Stanford Football: ESPNHS Alumni
October, 11, 2011
By Brian Stumpf | ESPN.com
Tom Hauck/ESPNHSAndrew Luck was the Elite 11 MVP runner-up to Blaine Gabbert in the summer of 2007.After a stellar sophomore season in 2010 in which he led Stanford to a top five national ranking and Orange Bowl victory, quarterback Andrew Luck entered the 2011 season as the most highly-regarded college signal caller in NFL Draft circles since at least Peyton Manning in 1998. So far this fall the 6-4, 235 pound redshirt-junior has done nothing to dispel that reputation, leading Stanford to a 5-0 start. The son of former West Virginia and NFL quarterback Oliver Luck, Andrew had his top game of the season to this point this past Saturday, completing 26-of-33 passes for 370 yards and three touchdowns as Stanford drilled Colorado 48-7. On the year so far, Luck is completing 73.1% of his passes for 1,383 yards and 14 touchdowns with just two interceptions, and has Stanford up to No. 5 in the latest coaches' poll. Today we take a look back at Luck when he was in high school with an ESPNHS Alumnus of the Week feature.
Andrew Luck was a three-year starter at Stratford High School in Houston, assuming the starting role as a sophomore in 2005 and holding his own at one of the largest high schools in Texas, earning all-district honors as he completed 116 of 229 passes for 1,529 yards and seven TDs while also rushing for 700 yards. Following his sophomore season, Luck attended a Nike Combine in Houston and flashed some of the underrated athleticism that has scouts now drooling over his upside, posting a 35.5-inch vertical jump and 4.48 shuttle at the event.
The next fall as a junior, Luck really came into his own, earning District 19-5A MVP honors as he threw for 2,926 yards and 27 TDs on 176 of 257 passing while rushing for 714 yards and 10 scores, leading Stratford to a 10-2 record. Houston, Baylor and Nebraska were the first to step up with scholarship offers for Luck during the fall of his junior season, and by January of 2007, Texas A&M, Oklahoma State, Kansas, Kansas State, Purdue, Northwestern and Duke had also all entered the race.
Luck attended the TCU Elite 11 QB regional camp that April, and after a strong showing at the event, he was the first QB in the Class of 2008 invited to the Elite 11 finals. One of few prospects to ever truly act on words that academics were important to him, Luck showed just how important school was to him when he cut his list to five in early-June, eliminating some national powers like LSU and Nebraska in favor of Purdue, Northwestern, Stanford, Virginia, and Rice. Luck announced Stanford as his choice shortly thereafter on June 30th.
At the Elite 11 finals that July, Luck had a strong showing alongside the other competitors, which included now Jacksonville Jaguar Blaine Gabbert as well as Mike Glennon (NC State), Jacory Harris (Miami), Landry Jones (Oklahoma), E.J. Manuel (FSU), Sean Renfree (Duke) and former Clemson starter and now minor league baseball player Kyle Parker. He was ranked by the college counselors as the runner-up to Gabbert as the MVP of the finals, showing many of the same attributes that have now made him one of college football's most celebrated prospects - intelligence, accuracy, arm strength and the focus and drive to be great and not let outside elements distract or deter him.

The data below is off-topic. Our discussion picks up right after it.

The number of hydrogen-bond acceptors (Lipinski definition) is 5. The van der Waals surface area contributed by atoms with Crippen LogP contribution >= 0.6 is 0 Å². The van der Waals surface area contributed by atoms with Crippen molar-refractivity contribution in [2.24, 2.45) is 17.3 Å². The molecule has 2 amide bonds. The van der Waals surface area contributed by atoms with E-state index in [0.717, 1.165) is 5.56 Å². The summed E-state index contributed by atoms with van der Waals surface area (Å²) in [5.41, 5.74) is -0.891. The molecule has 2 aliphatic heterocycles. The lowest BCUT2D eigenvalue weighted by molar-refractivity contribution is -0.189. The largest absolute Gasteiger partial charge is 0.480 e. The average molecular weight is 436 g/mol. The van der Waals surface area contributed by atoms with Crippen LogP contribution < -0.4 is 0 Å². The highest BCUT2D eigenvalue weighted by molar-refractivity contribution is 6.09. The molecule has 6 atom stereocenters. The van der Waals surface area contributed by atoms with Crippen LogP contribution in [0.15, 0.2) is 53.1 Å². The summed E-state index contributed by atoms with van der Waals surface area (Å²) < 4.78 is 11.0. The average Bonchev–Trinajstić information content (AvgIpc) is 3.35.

Luck led Stratford to a 9-4 mark as senior that fall, completing 196 of 338 passes for 2,684 yards and 19 TDs while rushing for 671 yards and 14 scores, earning second team all-state and various All-American honors and playing in the Army All-American Bowl.
Before signing with the Cardinal, Luck was ranked as high as the No. 4 quarterback in the nation and No. 47 player overall by Scout.com, the No. 4 pro-style QB and No. 68 overall player nationally by Rivals.com, and the No. 7 QB and No. 61 player overall by ESPN Recruiting. He served as the valedictorian of Stratford's graduating class of 2008. Former Ohio State and now Oakland Raider rookie QB Terrelle Pryor was the consensus No. 1 overall player and QB in the Class of 2008.
Final Washington State 45 Colorado State 48 Final 20 Fresno State 20 25 USC 45 Final Buffalo 24 San Diego State 49 Final Tulane 21 Louisiana-Lafayette 24
Final Pittsburgh 30 Bowling Green 27 Final Utah State 21 23 Northern Illinois 14
Final Marshall 31 Maryland 20 Final Syracuse 21 Minnesota 17 Final Brigham Young 16 Washington 31
Final Rutgers 16 Notre Dame 29 Final Cincinnati 17 North Carolina 39 Final Miami (FL) 9 18 Louisville 36 Final Michigan 14 Kansas State 31
Final Middle Tennessee 6 Navy 24 Final Ole Miss 25 Georgia Tech 17 Final 10 Oregon 30 Texas 7 Final 14 Arizona State 23 Texas Tech 37
Final Arizona 42 Boston College 19 Final Virginia Tech 12 17 UCLA 42 Final Rice 7 Mississippi State 44 Final 24 Duke 48 21 Texas A&M 52
Final Nebraska 24 22 Georgia 19 Final UNLV 14 North Texas 36 Final Iowa 14 16 LSU 21 Final 19 Wisconsin 24 9 South Carolina 34 Final 5 Stanford 20 4 Michigan State 24 Final 15 UCF 52 6 Baylor 42
Final 13 Oklahoma State 31 8 Missouri 41 Final 12 Clemson 40 7 Ohio State 35